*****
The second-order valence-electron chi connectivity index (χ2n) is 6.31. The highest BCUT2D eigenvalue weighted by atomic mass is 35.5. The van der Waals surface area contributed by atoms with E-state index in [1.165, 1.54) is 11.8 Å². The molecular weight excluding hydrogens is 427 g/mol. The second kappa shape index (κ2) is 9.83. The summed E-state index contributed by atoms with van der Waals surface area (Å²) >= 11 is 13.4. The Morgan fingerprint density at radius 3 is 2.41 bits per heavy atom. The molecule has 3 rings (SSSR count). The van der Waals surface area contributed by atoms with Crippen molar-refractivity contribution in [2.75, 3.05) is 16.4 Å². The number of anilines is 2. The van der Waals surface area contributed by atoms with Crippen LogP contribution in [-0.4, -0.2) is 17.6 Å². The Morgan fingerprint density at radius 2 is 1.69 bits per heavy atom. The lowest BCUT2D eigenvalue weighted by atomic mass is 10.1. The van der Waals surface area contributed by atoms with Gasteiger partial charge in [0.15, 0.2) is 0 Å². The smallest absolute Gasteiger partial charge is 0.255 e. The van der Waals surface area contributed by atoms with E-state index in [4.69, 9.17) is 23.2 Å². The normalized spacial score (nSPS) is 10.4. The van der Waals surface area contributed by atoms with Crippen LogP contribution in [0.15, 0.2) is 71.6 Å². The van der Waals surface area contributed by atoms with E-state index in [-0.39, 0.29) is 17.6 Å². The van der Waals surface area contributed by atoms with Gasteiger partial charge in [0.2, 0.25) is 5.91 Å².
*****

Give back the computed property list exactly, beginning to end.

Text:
The second-order valence-electron chi connectivity index (χ2n) is 6.31. The highest BCUT2D eigenvalue weighted by atomic mass is 35.5. The van der Waals surface area contributed by atoms with E-state index in [1.165, 1.54) is 11.8 Å². The molecular weight excluding hydrogens is 427 g/mol. The second kappa shape index (κ2) is 9.83. The summed E-state index contributed by atoms with van der Waals surface area (Å²) >= 11 is 13.4. The Morgan fingerprint density at radius 3 is 2.41 bits per heavy atom. The molecule has 3 rings (SSSR count). The van der Waals surface area contributed by atoms with Crippen molar-refractivity contribution in [2.75, 3.05) is 16.4 Å². The number of anilines is 2. The van der Waals surface area contributed by atoms with Crippen LogP contribution in [-0.4, -0.2) is 17.6 Å². The Morgan fingerprint density at radius 2 is 1.69 bits per heavy atom. The lowest BCUT2D eigenvalue weighted by atomic mass is 10.1. The van der Waals surface area contributed by atoms with Gasteiger partial charge in [0.15, 0.2) is 0 Å². The smallest absolute Gasteiger partial charge is 0.255 e. The van der Waals surface area contributed by atoms with E-state index in [4.69, 9.17) is 23.2 Å². The normalized spacial score (nSPS) is 10.4. The van der Waals surface area contributed by atoms with Crippen LogP contribution in [0.15, 0.2) is 71.6 Å². The van der Waals surface area contributed by atoms with E-state index in [-0.39, 0.29) is 17.6 Å². The van der Waals surface area contributed by atoms with Gasteiger partial charge in [0.2, 0.25) is 5.91 Å².